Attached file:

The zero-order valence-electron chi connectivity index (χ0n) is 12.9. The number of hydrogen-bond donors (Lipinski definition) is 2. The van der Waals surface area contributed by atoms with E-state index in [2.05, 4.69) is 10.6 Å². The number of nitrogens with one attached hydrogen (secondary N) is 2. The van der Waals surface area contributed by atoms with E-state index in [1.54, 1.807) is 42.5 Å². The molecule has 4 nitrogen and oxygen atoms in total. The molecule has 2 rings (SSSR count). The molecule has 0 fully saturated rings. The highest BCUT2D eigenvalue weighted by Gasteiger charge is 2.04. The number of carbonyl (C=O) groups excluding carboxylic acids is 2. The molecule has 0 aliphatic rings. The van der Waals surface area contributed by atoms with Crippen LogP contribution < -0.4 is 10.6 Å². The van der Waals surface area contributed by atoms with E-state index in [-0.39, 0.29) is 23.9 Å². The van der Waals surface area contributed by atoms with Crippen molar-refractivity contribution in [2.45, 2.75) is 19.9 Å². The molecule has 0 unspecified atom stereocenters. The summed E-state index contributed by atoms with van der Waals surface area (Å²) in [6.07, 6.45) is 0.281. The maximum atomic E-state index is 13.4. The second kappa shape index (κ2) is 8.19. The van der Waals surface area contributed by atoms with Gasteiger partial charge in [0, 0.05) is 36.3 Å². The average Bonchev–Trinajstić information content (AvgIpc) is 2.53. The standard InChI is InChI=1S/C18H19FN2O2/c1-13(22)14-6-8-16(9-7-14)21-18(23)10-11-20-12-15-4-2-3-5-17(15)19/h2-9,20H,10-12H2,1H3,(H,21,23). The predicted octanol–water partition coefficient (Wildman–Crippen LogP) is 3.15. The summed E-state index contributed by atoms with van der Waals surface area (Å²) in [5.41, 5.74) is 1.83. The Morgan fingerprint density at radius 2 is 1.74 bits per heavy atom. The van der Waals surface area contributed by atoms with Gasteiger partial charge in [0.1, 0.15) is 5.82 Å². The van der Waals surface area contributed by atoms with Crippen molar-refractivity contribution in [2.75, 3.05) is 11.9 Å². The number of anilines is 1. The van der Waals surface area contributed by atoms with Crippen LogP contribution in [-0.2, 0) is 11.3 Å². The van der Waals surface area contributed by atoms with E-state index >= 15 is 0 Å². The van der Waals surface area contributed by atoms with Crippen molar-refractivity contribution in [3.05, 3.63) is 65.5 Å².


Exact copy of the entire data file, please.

The zero-order valence-electron chi connectivity index (χ0n) is 12.9. The number of hydrogen-bond donors (Lipinski definition) is 2. The van der Waals surface area contributed by atoms with E-state index in [2.05, 4.69) is 10.6 Å². The number of nitrogens with one attached hydrogen (secondary N) is 2. The van der Waals surface area contributed by atoms with E-state index in [1.54, 1.807) is 42.5 Å². The molecule has 4 nitrogen and oxygen atoms in total. The molecule has 2 rings (SSSR count). The molecule has 0 fully saturated rings. The highest BCUT2D eigenvalue weighted by Gasteiger charge is 2.04. The number of carbonyl (C=O) groups excluding carboxylic acids is 2. The molecule has 0 aliphatic rings. The van der Waals surface area contributed by atoms with Crippen LogP contribution < -0.4 is 10.6 Å². The van der Waals surface area contributed by atoms with E-state index in [-0.39, 0.29) is 23.9 Å². The van der Waals surface area contributed by atoms with Crippen molar-refractivity contribution in [2.45, 2.75) is 19.9 Å². The molecule has 0 unspecified atom stereocenters. The summed E-state index contributed by atoms with van der Waals surface area (Å²) in [6.07, 6.45) is 0.281. The maximum atomic E-state index is 13.4. The second kappa shape index (κ2) is 8.19. The van der Waals surface area contributed by atoms with Gasteiger partial charge in [0, 0.05) is 36.3 Å². The average Bonchev–Trinajstić information content (AvgIpc) is 2.53. The standard InChI is InChI=1S/C18H19FN2O2/c1-13(22)14-6-8-16(9-7-14)21-18(23)10-11-20-12-15-4-2-3-5-17(15)19/h2-9,20H,10-12H2,1H3,(H,21,23). The predicted octanol–water partition coefficient (Wildman–Crippen LogP) is 3.15. The summed E-state index contributed by atoms with van der Waals surface area (Å²) in [5.41, 5.74) is 1.83. The Morgan fingerprint density at radius 2 is 1.74 bits per heavy atom. The van der Waals surface area contributed by atoms with Gasteiger partial charge in [0.1, 0.15) is 5.82 Å². The van der Waals surface area contributed by atoms with Crippen molar-refractivity contribution in [2.75, 3.05) is 11.9 Å². The number of anilines is 1. The van der Waals surface area contributed by atoms with Crippen LogP contribution in [-0.2, 0) is 11.3 Å². The van der Waals surface area contributed by atoms with E-state index >= 15 is 0 Å². The van der Waals surface area contributed by atoms with Crippen molar-refractivity contribution in [3.05, 3.63) is 65.5 Å².